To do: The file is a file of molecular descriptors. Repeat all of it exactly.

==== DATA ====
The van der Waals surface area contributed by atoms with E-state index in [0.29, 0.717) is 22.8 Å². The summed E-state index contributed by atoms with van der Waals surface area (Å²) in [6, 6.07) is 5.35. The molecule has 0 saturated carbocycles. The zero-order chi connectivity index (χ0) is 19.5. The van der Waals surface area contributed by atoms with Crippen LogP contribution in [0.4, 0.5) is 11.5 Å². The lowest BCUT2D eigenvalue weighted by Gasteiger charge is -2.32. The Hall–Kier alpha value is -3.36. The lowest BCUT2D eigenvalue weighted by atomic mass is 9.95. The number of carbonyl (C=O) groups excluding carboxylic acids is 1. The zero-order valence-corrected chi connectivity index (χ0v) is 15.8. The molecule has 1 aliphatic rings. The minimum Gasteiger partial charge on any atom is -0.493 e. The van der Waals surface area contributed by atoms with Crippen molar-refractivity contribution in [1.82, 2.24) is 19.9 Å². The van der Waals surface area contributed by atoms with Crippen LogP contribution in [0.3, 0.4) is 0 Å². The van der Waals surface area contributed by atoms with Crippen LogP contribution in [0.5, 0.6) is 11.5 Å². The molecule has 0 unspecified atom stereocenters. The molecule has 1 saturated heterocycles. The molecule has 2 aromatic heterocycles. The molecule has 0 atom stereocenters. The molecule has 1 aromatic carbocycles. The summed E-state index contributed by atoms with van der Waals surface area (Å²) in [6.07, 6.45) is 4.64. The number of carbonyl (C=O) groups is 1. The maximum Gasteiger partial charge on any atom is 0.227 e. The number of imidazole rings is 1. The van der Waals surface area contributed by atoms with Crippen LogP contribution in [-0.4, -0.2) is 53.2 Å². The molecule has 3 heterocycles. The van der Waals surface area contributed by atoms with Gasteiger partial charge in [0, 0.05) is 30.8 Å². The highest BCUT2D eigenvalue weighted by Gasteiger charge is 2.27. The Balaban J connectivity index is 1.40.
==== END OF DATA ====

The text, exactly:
The van der Waals surface area contributed by atoms with E-state index in [0.29, 0.717) is 22.8 Å². The summed E-state index contributed by atoms with van der Waals surface area (Å²) in [6, 6.07) is 5.35. The molecule has 0 saturated carbocycles. The zero-order chi connectivity index (χ0) is 19.5. The van der Waals surface area contributed by atoms with Crippen LogP contribution in [0.4, 0.5) is 11.5 Å². The lowest BCUT2D eigenvalue weighted by Gasteiger charge is -2.32. The Hall–Kier alpha value is -3.36. The lowest BCUT2D eigenvalue weighted by atomic mass is 9.95. The number of carbonyl (C=O) groups excluding carboxylic acids is 1. The zero-order valence-corrected chi connectivity index (χ0v) is 15.8. The molecule has 1 aliphatic rings. The minimum Gasteiger partial charge on any atom is -0.493 e. The van der Waals surface area contributed by atoms with Crippen molar-refractivity contribution in [1.82, 2.24) is 19.9 Å². The van der Waals surface area contributed by atoms with Crippen LogP contribution in [0.3, 0.4) is 0 Å². The van der Waals surface area contributed by atoms with Crippen LogP contribution in [0.5, 0.6) is 11.5 Å². The molecule has 0 unspecified atom stereocenters. The molecule has 1 saturated heterocycles. The molecule has 2 aromatic heterocycles. The molecule has 0 atom stereocenters. The molecule has 1 aromatic carbocycles. The summed E-state index contributed by atoms with van der Waals surface area (Å²) in [6.07, 6.45) is 4.64. The number of carbonyl (C=O) groups is 1. The maximum Gasteiger partial charge on any atom is 0.227 e. The number of imidazole rings is 1. The van der Waals surface area contributed by atoms with Crippen LogP contribution in [-0.4, -0.2) is 53.2 Å². The molecule has 3 heterocycles. The van der Waals surface area contributed by atoms with Gasteiger partial charge in [0, 0.05) is 30.8 Å². The highest BCUT2D eigenvalue weighted by Gasteiger charge is 2.27. The Balaban J connectivity index is 1.40.